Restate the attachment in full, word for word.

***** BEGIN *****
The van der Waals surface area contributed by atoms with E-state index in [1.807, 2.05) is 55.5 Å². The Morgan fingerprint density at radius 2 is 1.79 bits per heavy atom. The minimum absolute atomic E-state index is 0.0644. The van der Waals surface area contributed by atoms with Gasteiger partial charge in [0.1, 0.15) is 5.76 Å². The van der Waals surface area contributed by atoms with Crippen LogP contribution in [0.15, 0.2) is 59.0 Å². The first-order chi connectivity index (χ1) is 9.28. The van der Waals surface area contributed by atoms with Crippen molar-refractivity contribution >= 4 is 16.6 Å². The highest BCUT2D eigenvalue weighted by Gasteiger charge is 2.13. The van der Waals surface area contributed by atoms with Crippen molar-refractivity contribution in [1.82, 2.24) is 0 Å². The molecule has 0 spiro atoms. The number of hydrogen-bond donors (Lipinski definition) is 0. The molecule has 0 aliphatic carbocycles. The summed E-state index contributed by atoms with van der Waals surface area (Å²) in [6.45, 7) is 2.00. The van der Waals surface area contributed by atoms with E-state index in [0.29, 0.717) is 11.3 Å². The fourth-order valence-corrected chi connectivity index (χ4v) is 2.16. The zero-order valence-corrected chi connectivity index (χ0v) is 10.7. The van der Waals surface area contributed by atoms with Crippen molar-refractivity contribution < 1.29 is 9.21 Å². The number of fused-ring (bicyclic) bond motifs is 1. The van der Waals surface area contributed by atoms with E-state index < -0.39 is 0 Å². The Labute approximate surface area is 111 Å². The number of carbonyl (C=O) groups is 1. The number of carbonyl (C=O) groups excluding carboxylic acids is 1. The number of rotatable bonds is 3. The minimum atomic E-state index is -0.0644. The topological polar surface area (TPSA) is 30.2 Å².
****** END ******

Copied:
The van der Waals surface area contributed by atoms with E-state index in [1.807, 2.05) is 55.5 Å². The Morgan fingerprint density at radius 2 is 1.79 bits per heavy atom. The minimum absolute atomic E-state index is 0.0644. The van der Waals surface area contributed by atoms with Gasteiger partial charge in [0.1, 0.15) is 5.76 Å². The van der Waals surface area contributed by atoms with Crippen LogP contribution in [0.15, 0.2) is 59.0 Å². The first-order chi connectivity index (χ1) is 9.28. The van der Waals surface area contributed by atoms with Crippen molar-refractivity contribution >= 4 is 16.6 Å². The highest BCUT2D eigenvalue weighted by Gasteiger charge is 2.13. The van der Waals surface area contributed by atoms with Crippen molar-refractivity contribution in [1.82, 2.24) is 0 Å². The molecule has 0 spiro atoms. The number of hydrogen-bond donors (Lipinski definition) is 0. The molecule has 0 aliphatic carbocycles. The summed E-state index contributed by atoms with van der Waals surface area (Å²) in [6.45, 7) is 2.00. The van der Waals surface area contributed by atoms with E-state index in [0.29, 0.717) is 11.3 Å². The fourth-order valence-corrected chi connectivity index (χ4v) is 2.16. The zero-order valence-corrected chi connectivity index (χ0v) is 10.7. The van der Waals surface area contributed by atoms with Crippen molar-refractivity contribution < 1.29 is 9.21 Å². The number of fused-ring (bicyclic) bond motifs is 1. The van der Waals surface area contributed by atoms with E-state index < -0.39 is 0 Å². The Labute approximate surface area is 111 Å². The number of carbonyl (C=O) groups is 1. The number of carbonyl (C=O) groups excluding carboxylic acids is 1. The number of rotatable bonds is 3. The minimum atomic E-state index is -0.0644. The topological polar surface area (TPSA) is 30.2 Å².